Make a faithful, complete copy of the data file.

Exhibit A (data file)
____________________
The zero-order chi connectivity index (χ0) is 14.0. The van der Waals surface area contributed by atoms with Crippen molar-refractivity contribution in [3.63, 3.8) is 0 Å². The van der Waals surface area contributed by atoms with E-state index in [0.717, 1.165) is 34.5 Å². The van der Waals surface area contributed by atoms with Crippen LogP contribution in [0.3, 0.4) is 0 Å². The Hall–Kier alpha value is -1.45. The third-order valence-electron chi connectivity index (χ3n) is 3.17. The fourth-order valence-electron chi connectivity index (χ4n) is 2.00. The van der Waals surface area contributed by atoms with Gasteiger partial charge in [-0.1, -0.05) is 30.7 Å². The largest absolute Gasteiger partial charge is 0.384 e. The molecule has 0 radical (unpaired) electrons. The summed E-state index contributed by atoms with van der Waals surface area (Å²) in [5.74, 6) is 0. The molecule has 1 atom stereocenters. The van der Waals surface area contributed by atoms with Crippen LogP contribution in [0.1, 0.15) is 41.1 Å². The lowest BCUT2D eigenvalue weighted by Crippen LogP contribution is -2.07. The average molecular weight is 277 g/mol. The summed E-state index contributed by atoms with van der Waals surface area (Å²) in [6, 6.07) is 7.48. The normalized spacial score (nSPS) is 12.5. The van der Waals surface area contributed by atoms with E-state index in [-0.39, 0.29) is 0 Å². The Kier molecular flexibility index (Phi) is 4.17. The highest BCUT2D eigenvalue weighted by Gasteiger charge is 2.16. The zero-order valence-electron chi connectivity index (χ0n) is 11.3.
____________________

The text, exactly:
The zero-order chi connectivity index (χ0) is 14.0. The van der Waals surface area contributed by atoms with Crippen molar-refractivity contribution in [3.63, 3.8) is 0 Å². The van der Waals surface area contributed by atoms with E-state index in [0.717, 1.165) is 34.5 Å². The van der Waals surface area contributed by atoms with Crippen LogP contribution in [0.3, 0.4) is 0 Å². The Hall–Kier alpha value is -1.45. The third-order valence-electron chi connectivity index (χ3n) is 3.17. The fourth-order valence-electron chi connectivity index (χ4n) is 2.00. The van der Waals surface area contributed by atoms with Gasteiger partial charge in [-0.1, -0.05) is 30.7 Å². The largest absolute Gasteiger partial charge is 0.384 e. The molecule has 0 radical (unpaired) electrons. The summed E-state index contributed by atoms with van der Waals surface area (Å²) in [5.74, 6) is 0. The molecule has 1 atom stereocenters. The van der Waals surface area contributed by atoms with Crippen LogP contribution in [0.1, 0.15) is 41.1 Å². The lowest BCUT2D eigenvalue weighted by Crippen LogP contribution is -2.07. The average molecular weight is 277 g/mol. The summed E-state index contributed by atoms with van der Waals surface area (Å²) in [6, 6.07) is 7.48. The normalized spacial score (nSPS) is 12.5. The van der Waals surface area contributed by atoms with E-state index in [-0.39, 0.29) is 0 Å². The Kier molecular flexibility index (Phi) is 4.17. The highest BCUT2D eigenvalue weighted by Gasteiger charge is 2.16. The zero-order valence-electron chi connectivity index (χ0n) is 11.3.